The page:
The first step any business must take in defending its network from social engineering attacks is to understand the nature of the cyber risks being faced. An outline should be created to establish a clear understanding of how to mitigate, minimize, transfer or accept the identified risks. This risk assessment is a critical step because it allows you to identify your assets, threat entities and risk appetite. From there, putting together a comprehensive defense plan becomes much easier because you know what your security goals are and what red flags to look out for.

A defense plan against social engineering attacks comprises two main functions: threat detection and trust enforcement. Both functions apply equally to help detect and counter high-level threats and low-level vulnerabilities.

Threat detection is a cybersecurity discipline that focuses on identifying and dealing with threats such as cyberattacks, compromises, data breaches and incidents once they occur. This is done by spotting and helping stop unauthorized access, malware, social engineering schemes, etc. Trust enforcement is all about getting out in front of potential attacks by leveraging techniques such as identity management, passwords, encryption, access control, authentication, etc. Both of these functions form the bedrock of a broader defense plan against social engineering attacks that protect networks, applications, devices and identities.

Verizon provides both of these functions in five key areas of control: awareness training, mobile security policy, security protection controls, detection and response, and monitoring and testing across devices, applications, identities and networks.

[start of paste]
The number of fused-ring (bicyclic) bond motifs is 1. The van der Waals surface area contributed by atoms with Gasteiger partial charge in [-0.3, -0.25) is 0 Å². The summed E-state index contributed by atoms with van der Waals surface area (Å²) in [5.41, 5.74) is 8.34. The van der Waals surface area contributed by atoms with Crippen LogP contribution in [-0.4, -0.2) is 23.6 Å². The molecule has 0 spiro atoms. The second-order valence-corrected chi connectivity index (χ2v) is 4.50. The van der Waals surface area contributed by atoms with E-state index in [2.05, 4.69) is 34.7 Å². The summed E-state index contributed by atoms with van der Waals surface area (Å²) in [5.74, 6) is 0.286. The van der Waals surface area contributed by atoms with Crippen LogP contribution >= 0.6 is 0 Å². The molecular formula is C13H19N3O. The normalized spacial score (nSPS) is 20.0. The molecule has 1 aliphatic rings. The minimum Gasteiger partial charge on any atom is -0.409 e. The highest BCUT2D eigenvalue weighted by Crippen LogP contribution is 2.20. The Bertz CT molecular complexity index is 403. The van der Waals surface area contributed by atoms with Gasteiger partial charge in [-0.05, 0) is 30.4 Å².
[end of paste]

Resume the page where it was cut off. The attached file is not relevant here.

A unique position: Visibility, reach and experience

Security-conscious network providers like Verizon can have an advantage over traditional security vendors with their bird’s-eye view of traffic, devices, technologies and users. For all customers, from small business to enterprise, Verizon offers a broad range of solutions including customer reporting, ongoing threat monitoring and sending out advisories. In this regard, every piece of data is ingested, analyzed and then conveyed into actionable insights.

Verizon’s customers gain the newfound ability to “see” what was always out of sight. This outlook grants them a high level of visibility across the entire spectrum of assets being used at any given time as well as all the interactions between them. From this bird’s-eye view, Verizon provides enterprise customers with comprehensive management, from device to network, on which they can layer vetted security controls. That means Verizon customers can benefit from inherent security at the network level, such as registered short codes to provide hard-to-spoof identification, texting "off" to 4040 to stop unwanted email-to-text messages, 7726 spam message reporting and filtering, honeypot decoys to capture broad SMS attacks, attestation of Voice over Internet Protocol (VoIP) via STIR/SHAKEN, and distributed-denial-of-service (DDoS) protection on the Verizon VoIP network.

Verizon understands that, at some point, all organizations will require real-time supervisory control over employee devices to help curb increasingly sophisticated cyber threats. Verizon is well prepared to fill this final security gap (keeping in mind that it simply cannot be fully achieved with BYOD devices). Verizon provides both a baseline security package for the entirety of its wireless network and customized security for enterprise clients, either through corporate-liable end-user devices or dedicated security services. Verizon leverages its understanding of the issues involved in migrating away from BYOD policies—such as security challenges, high stipend costs, and complexity in developing separate configurations and applications for personal devices—to assist clients transitioning to corporate lines.